# Simple question about an Expression

1. Jun 21, 2009

### X_Art_X

Hi Guys,
I'm doing a fitness course, and trying to understand an exercise in my text book
involving the prediction of a person's volume of Oxygen uptake.
The test is done in an indirect way, predicting V02 Max based on physiological responses to exercise.

The Procedure goes like this:

1. Record the client's weight in kilograms, and record their resting heart rate.

2. Instruct the client to step up and down to a metronome at a rate of 22 steps per minute.

3. Once 3 minutes has elapsed, measure the client's heart rate for 15 seconds, and multiply
that figure by 4, to give a heart rate in BPM (beats per minute).

4. Use the following equation to obtain a predicted V02 Max in l.min-1:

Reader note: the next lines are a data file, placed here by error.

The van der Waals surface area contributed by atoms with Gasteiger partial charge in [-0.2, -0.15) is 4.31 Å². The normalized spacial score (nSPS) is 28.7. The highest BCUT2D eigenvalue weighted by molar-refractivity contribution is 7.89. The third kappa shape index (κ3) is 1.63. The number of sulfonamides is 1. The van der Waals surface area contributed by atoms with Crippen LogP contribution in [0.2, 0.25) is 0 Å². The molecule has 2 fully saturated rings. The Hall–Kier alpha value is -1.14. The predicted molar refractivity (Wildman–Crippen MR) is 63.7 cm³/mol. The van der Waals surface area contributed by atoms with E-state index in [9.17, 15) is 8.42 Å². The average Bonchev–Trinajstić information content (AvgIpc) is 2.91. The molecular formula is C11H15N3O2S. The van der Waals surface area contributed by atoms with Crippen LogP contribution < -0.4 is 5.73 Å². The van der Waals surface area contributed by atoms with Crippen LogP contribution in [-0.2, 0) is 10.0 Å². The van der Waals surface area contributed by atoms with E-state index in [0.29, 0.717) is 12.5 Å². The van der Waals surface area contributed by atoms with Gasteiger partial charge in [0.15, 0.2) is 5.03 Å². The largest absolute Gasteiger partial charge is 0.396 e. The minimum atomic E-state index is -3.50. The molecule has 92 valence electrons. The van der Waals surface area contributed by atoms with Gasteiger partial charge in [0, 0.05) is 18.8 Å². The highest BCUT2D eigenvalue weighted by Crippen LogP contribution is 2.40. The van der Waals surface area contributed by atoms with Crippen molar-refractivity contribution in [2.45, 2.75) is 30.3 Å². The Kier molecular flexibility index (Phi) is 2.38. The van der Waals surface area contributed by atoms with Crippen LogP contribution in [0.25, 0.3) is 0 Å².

VO2 max (mL.kg-1.min-1) = 65.81 - (0.1847 hr bpm)

Now note that the -1 in the text book is a small "to the power of" style of printing set to
the top right of the character to it's left, just like the 2 in O2 is a small 2 printed to the bottom right of the O.
Also there is a dot over the V which I know means that this volume is to be expressed per unit of time.

Now I'm no math guru, but:
1. Why do we measure the client's weight at all?
2. Why do we take resting and working heart rate and only appear to use one?
3. What does this equation mean in English?

Cheers, Art.

Last edited: Jun 21, 2009
2. Jun 21, 2009

### X_Art_X

Photo of the text book:

3. Jun 22, 2009

### daviddoria

I'd assume $$O_2$$ is Oxygen, and $$kg^{-1}$$ means "per kilogram" (i.e. inverse kilograms = $$\frac{1}{kg}$$.

4. Jun 22, 2009

### tiny-tim

Hi Art!

3. It means "the maximum rate-of-change" (that's the dot, of course) "of the volume of oxygen (measured in units of millilitres per kg per minute) equals 65.81 minus the heart rate (in beats per minute)"

1. Because the LHS of the formula says "per kg", so you have to put the weight in.

2. dunno